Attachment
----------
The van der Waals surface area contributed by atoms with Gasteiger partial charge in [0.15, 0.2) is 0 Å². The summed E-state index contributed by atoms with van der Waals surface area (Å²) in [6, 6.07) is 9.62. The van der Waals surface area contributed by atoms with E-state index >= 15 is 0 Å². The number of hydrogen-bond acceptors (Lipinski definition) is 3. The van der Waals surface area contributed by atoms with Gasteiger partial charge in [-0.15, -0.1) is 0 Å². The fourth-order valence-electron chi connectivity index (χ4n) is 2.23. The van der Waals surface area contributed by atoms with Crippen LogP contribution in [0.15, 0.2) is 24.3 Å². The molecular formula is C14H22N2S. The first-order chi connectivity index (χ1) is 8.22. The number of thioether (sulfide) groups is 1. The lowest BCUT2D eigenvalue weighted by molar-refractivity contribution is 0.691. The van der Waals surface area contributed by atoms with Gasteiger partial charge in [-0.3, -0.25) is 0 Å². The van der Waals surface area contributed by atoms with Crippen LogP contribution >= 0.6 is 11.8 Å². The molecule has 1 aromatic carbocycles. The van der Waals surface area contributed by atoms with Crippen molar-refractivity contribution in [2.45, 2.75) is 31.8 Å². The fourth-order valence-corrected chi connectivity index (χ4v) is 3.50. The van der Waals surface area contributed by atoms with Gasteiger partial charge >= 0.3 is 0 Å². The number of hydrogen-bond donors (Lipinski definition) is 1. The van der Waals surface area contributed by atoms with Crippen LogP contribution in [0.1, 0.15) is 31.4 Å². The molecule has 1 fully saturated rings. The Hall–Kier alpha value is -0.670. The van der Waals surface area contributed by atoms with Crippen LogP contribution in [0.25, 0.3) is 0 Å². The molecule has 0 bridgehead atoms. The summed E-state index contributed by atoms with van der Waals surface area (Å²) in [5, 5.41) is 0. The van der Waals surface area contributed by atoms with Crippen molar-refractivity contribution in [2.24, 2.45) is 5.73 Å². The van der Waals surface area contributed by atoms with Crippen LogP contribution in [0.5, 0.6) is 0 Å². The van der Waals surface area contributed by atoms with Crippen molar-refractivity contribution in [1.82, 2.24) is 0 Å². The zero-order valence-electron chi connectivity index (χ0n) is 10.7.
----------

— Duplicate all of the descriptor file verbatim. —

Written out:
The van der Waals surface area contributed by atoms with Gasteiger partial charge in [0.15, 0.2) is 0 Å². The summed E-state index contributed by atoms with van der Waals surface area (Å²) in [6, 6.07) is 9.62. The van der Waals surface area contributed by atoms with E-state index >= 15 is 0 Å². The number of hydrogen-bond acceptors (Lipinski definition) is 3. The van der Waals surface area contributed by atoms with Gasteiger partial charge in [-0.15, -0.1) is 0 Å². The fourth-order valence-electron chi connectivity index (χ4n) is 2.23. The van der Waals surface area contributed by atoms with Crippen LogP contribution in [0.15, 0.2) is 24.3 Å². The molecular formula is C14H22N2S. The first-order chi connectivity index (χ1) is 8.22. The number of thioether (sulfide) groups is 1. The lowest BCUT2D eigenvalue weighted by molar-refractivity contribution is 0.691. The van der Waals surface area contributed by atoms with Gasteiger partial charge in [-0.3, -0.25) is 0 Å². The van der Waals surface area contributed by atoms with Crippen LogP contribution >= 0.6 is 11.8 Å². The molecule has 1 aromatic carbocycles. The van der Waals surface area contributed by atoms with Crippen molar-refractivity contribution in [2.45, 2.75) is 31.8 Å². The fourth-order valence-corrected chi connectivity index (χ4v) is 3.50. The van der Waals surface area contributed by atoms with Gasteiger partial charge >= 0.3 is 0 Å². The number of hydrogen-bond donors (Lipinski definition) is 1. The van der Waals surface area contributed by atoms with Crippen LogP contribution in [0.1, 0.15) is 31.4 Å². The molecule has 1 fully saturated rings. The Hall–Kier alpha value is -0.670. The van der Waals surface area contributed by atoms with Crippen LogP contribution in [0.25, 0.3) is 0 Å². The molecule has 0 bridgehead atoms. The summed E-state index contributed by atoms with van der Waals surface area (Å²) in [5, 5.41) is 0. The van der Waals surface area contributed by atoms with Crippen molar-refractivity contribution in [2.24, 2.45) is 5.73 Å². The van der Waals surface area contributed by atoms with Crippen LogP contribution in [0.5, 0.6) is 0 Å². The van der Waals surface area contributed by atoms with Crippen molar-refractivity contribution in [1.82, 2.24) is 0 Å². The zero-order valence-electron chi connectivity index (χ0n) is 10.7.